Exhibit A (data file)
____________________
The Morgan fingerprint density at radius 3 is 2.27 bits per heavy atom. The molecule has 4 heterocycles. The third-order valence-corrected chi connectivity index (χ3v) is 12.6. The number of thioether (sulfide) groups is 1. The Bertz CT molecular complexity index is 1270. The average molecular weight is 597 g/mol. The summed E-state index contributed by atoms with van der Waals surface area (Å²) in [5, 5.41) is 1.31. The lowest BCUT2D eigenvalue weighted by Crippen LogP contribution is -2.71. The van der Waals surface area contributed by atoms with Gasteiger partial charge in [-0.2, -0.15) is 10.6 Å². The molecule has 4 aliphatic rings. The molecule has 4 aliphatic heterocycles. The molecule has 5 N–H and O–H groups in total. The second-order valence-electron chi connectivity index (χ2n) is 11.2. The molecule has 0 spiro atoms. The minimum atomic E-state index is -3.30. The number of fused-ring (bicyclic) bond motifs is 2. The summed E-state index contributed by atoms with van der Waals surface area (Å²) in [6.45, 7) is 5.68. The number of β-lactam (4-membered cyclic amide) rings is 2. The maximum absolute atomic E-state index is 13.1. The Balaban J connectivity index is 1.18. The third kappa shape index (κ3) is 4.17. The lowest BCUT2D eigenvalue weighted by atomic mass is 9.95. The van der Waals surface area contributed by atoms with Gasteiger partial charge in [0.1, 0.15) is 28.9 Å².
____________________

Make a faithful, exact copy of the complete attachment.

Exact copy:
The Morgan fingerprint density at radius 3 is 2.27 bits per heavy atom. The molecule has 4 heterocycles. The third-order valence-corrected chi connectivity index (χ3v) is 12.6. The number of thioether (sulfide) groups is 1. The Bertz CT molecular complexity index is 1270. The average molecular weight is 597 g/mol. The summed E-state index contributed by atoms with van der Waals surface area (Å²) in [5, 5.41) is 1.31. The lowest BCUT2D eigenvalue weighted by Crippen LogP contribution is -2.71. The van der Waals surface area contributed by atoms with Gasteiger partial charge in [-0.2, -0.15) is 10.6 Å². The molecule has 4 aliphatic rings. The molecule has 4 aliphatic heterocycles. The molecule has 5 N–H and O–H groups in total. The second-order valence-electron chi connectivity index (χ2n) is 11.2. The molecule has 0 spiro atoms. The minimum atomic E-state index is -3.30. The number of fused-ring (bicyclic) bond motifs is 2. The summed E-state index contributed by atoms with van der Waals surface area (Å²) in [6.45, 7) is 5.68. The number of β-lactam (4-membered cyclic amide) rings is 2. The maximum absolute atomic E-state index is 13.1. The Balaban J connectivity index is 1.18. The third kappa shape index (κ3) is 4.17. The lowest BCUT2D eigenvalue weighted by atomic mass is 9.95. The van der Waals surface area contributed by atoms with Gasteiger partial charge in [0.1, 0.15) is 28.9 Å².